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NCHS Data Brief

Number 14, February 2009

 

Pressure Ulcers Among Nursing Home Residents: United States, 2004

 

PDF Version (606 KB)

by Eunice Park-Lee, Ph.D., and Christine Caffrey, Ph.D., Division of Health Care Statistics

 

Key findings

Data from the National Nursing Home Survey, 2004

  • In 2004, about 159,000 current U.S. nursing home residents (11%) had pressure ulcers. Stage 2 pressure ulcers were the most common.
  • Residents aged 64 years and under were more likely than older residents to have pressure ulcers.
  • Residents of nursing homes for a year or less were more likely to have pressure ulcers than those with longer stays.
  • One in five nursing home residents with a recent weight loss had pressure ulcers.
  • Thirty-five percent of nursing home residents with stage 2 or higher (more severe) pressure ulcers received special wound care services in 2004.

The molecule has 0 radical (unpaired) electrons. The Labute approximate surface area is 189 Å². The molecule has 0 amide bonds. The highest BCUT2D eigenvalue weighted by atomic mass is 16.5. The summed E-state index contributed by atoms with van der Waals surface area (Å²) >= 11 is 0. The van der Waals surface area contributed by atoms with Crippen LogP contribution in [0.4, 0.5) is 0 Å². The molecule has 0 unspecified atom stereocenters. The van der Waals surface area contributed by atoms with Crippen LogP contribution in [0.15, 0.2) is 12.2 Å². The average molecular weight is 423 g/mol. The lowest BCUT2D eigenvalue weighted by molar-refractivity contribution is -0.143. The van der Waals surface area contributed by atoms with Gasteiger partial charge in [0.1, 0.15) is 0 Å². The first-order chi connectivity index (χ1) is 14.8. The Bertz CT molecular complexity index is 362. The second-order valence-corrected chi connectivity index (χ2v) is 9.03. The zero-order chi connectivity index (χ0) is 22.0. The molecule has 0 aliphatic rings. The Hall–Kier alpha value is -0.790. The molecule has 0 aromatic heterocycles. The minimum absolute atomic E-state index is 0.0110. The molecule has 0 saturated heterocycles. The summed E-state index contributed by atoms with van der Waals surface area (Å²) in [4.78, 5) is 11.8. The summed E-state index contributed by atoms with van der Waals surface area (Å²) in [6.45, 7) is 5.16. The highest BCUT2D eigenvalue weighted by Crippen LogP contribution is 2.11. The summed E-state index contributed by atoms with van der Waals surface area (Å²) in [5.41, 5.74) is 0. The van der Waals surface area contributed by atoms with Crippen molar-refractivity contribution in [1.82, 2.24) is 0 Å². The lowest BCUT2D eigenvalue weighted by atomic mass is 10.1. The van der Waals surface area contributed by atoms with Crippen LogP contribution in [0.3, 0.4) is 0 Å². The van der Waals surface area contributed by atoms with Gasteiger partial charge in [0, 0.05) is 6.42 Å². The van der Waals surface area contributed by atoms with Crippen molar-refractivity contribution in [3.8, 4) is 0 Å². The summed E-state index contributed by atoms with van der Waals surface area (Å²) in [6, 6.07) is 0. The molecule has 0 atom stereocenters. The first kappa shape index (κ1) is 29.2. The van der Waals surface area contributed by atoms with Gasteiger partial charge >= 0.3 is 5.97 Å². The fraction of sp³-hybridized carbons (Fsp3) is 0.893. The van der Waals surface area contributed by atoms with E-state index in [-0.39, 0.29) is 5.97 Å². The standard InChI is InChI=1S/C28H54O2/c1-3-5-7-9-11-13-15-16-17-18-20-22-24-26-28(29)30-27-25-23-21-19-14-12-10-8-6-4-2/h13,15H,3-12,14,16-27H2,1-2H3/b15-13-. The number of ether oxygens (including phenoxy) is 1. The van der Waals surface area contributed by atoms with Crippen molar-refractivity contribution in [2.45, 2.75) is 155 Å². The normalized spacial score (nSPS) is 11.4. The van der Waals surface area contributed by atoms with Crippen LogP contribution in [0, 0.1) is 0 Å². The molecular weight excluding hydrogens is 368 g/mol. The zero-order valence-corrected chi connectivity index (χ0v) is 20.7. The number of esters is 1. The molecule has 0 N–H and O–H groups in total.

Pressure ulcers, also known as bed sores, pressure sores, or decubitus ulcers, are wounds caused by unrelieved pressure on the skin (1). They usually develop over bony prominences, such as the elbow, heel, hip, shoulder, back, and back of the head (1-3). Pressure ulcers are serious medical conditions and one of the important measures of the quality of clinical care in nursing homes (1,4). From about 2% to 28% of nursing home residents have pressure ulcers (2,3). The most common system for staging pressure ulcers classifies them based on the depth of soft tissue damage, ranging from the least severe (stage 1) to the most severe (stage 4). There is persistent redness of skin in stage 1; a loss of partial thickness of skin appearing as an abrasion, blister, or shallow crater in stage 2; a loss of full thickness of skin, presented as a deep crater in stage 3; and a loss of full thickness of skin exposing muscle or bone in stage 4. Clinical practice guidelines for pressure ulcers have been developed and provide specific treatment recommendations for stage 2 or higher pressure ulcers, including proper wound care (5). This Data Brief presents the most recent national estimates of pressure ulcer prevalence, resident characteristics associated with pressure ulcers, and the use of wound care services in U.S. nursing homes.